But in 2012, when Thomas and Bell were preparing to post an online video that would announce this fundraising drive, Thomas said, Warner Bros. denied them permission to do so.
“It was as hopeless as I’ve ever felt,” said Thomas, who considered releasing the video anyway, then thought better of it.
What he said was as important as the money that could be generated was “the heat that comes by being the first one out of the gate,” which would make a “Veronica Mars” film “the ‘Blair Witch Project’ of crowdfunded movies.”
“It petrified me for a year,” Thomas said. “I kept thinking, ‘I’m going to wake up tomorrow and someone else is going to be doing this.’”
Thomas Gewecke, the chief digital officer at Warner Bros. Entertainment, said in an interview that this was not a false start on the part of the studio.
Gewecke said Warner Bros. wanted the Kickstarter campaign “to be as successful as it could possibly be,” and “wanted to make sure it was set up to have the maximum chance of success.”
“Rob and Kristen had a very well-developed, clearly articulated vision,” he said. “Their relationship with the fans was strong, and the fan base was incredibly passionate.”
When Thomas and Bell’s pitch went live last year, with a goal of garnering $2 million in a month, it hit that target in less than 12 hours and went on to nearly triple that in 30 days. (Prizes and incentives offered to donors, like autographed posters and voice-mail messages from Bell, surely helped, as did a tidal wave of news media coverage.)
Bell said there was something special about the Veronica Mars character, who is sharp-tongued and unconcerned about fitting in with the in-crowd, that longtime fans would want to support.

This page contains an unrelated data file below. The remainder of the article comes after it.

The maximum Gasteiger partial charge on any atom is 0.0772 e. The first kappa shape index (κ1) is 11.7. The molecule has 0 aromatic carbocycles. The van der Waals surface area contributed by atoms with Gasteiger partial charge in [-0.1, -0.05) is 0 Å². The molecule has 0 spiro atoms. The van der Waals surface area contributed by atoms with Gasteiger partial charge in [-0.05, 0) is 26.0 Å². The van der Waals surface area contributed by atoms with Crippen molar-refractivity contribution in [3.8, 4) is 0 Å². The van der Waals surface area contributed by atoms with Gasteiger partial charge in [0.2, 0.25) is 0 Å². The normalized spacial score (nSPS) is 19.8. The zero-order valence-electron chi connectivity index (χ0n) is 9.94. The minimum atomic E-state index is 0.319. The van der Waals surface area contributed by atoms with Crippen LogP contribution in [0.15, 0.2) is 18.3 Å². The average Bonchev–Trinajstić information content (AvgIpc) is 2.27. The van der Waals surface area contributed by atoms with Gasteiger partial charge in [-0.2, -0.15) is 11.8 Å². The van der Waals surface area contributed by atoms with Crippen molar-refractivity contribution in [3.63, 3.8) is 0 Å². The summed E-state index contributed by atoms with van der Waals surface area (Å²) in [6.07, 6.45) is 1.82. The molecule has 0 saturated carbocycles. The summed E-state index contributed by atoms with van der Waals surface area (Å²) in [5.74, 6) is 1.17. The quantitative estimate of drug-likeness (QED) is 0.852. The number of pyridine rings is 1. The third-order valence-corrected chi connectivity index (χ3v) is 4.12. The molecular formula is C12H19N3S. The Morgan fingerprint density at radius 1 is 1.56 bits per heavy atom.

“Rob wrote Veronica as this queen of the disenfranchised,” Bell said. “All these people who were affected by Veronica, who say, ‘This got me through high school,’ were able to say: ‘I now have a job. I can give you 10 bucks.’”
Many of the several dozen backers on the “Veronica Mars” set in June seemed to agree with Bell’s assessment, though they had paid upward of $2,500 to play additional guests at the character’s high school reunion.
These donors, mostly in their 20s and 30s, had watched the series in its original run or discovered it on video, and spoke of their eagerness to see the story continue. They understood that they were not investors in the movie and would not receive any potential profits, and that their contributions only covered part of its budget.
(Warner Bros., which is paying for fulfillment costs like the delivery of “Veronica Mars” DVDs and T-shirts, declined to say how much more it had chipped in.)
Steven Dengler, a Toronto entrepreneur and a founder of the currency website xe.com, said he gave $10,000 to “Veronica Mars” because it had made Kickstarter “a benchmark, opened it up to a wider audience and made it a household term.”
The financial success of the “Veronica Mars” campaign opened the floodgates on the celebrity sales pitches and vanity projects that have become ubiquitous on the site: a movie directed by Zach Braff that received additional funding from an independent studio even though it met its $2 million target; a proposed romantic comedy from Melissa Joan Hart that failed to reach its $2 million goal. But Dengler said Kickstarter users could tell which proposals were fully thought out and worthy of their donations.